GSA Connects 2021 in Portland, Oregon

Paper No. 214-2
Presentation Time: 8:20 AM


ZHANG, Tianran1, KELLER, C. Brenhin Brenhin1, HALVERSON, Galen P.2, HOGGARD, Mark J.3, ROONEY, Alan4, BERGMANN, Kristin D.5 and STRAUSS, Justin1, (1)Department of Earth Sciences, Dartmouth College, Hanover, NH 03755, (2)Department of Earth and Planetary Sciences, McGill University, Montreal, QC H3A 0E8, Canada, (3)Research School of Earth Sciences, Australian National University, 142 Mills Rd, Canberra, ACT 0200, Australia, (4)Department of Earth & Planetary Sciences, Yale University, 210 Whitney Ave., New Haven, CT 06511, (5)Department of Earth, Atmospheric and Planetary Sciences, Massachusetts Institute of Technology, Cambridge, MA 02139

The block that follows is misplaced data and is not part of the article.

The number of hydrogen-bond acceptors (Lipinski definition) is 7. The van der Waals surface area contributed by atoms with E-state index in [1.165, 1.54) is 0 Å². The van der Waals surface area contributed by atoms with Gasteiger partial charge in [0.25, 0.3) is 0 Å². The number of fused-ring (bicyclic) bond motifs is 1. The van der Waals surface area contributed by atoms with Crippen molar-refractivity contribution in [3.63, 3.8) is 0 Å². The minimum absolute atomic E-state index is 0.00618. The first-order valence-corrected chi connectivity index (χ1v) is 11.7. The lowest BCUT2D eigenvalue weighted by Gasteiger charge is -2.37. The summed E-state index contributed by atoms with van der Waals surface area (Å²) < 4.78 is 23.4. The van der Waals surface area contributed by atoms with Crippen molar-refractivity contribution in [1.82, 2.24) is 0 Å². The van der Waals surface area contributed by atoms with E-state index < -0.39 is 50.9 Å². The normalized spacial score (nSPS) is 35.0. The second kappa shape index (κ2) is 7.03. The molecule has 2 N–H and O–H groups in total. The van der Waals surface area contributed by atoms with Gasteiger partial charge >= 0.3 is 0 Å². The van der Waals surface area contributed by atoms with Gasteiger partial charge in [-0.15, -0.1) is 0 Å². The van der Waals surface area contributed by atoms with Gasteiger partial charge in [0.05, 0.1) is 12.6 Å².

Basin analysis is regarded as the standard method for quantitatively reconstructing the subsidence and thermal histories of sedimentary basins, yielding critical insights into the architecture and dynamics of continental lithosphere. Although this technique has been successfully applied to Phanerozoic basins, a crucial component missing from previous approaches is the robust integration of uncertainties in input parameters. This shortcoming becomes especially problematic when reconstructing the evolution of Precambrian sedimentary basins due to their common lack of abundant and precise geochronological data. Here, we present a comprehensive approach for calibrating Precambrian sedimentation in simple rift basins. Building upon the classic sequence of decompaction, backstripping, and McKenzie-type thermal subsidence modelling, the main contribution of this new model is the incorporation and propagation of uncertainties using a Bayesian framework. Specifically, the following input parameters are treated as distributions rather than single values: 1) lithology-controlled physical properties (e.g. surface porosity, porosity-depth coefficient and grain density); 2) radiometric ages; and 3) stratigraphic heights. In addition, our model allows for inputs from multiple outcrops of the same succession, which accounts for along-strike variations. As a case study, we apply this model to the Tonian Akademikerbreen Group in northwestern Svalbard, Norway. Our subsidence model outputs for this succession provide an updated age model for key global event horizons (e.g., the Bitter Springs and Islay carbon isotope excursions) and paleontological data. These results are then compared with existing ages from the contemporaneous Mackenzie Mountain and Windermere supergroups of northwestern Canada, and Tambien Group of Ethiopia. By integrating subsidence modelling with a Bayesian age-depth model, the age-height relationship generated in this study provides more reliable time constraints for key chemostratigraphic and biostratigraphic events, including a comprehensive assessment of their uncertainty, and will eventually lead to a more robust timescale for the Tonian Period.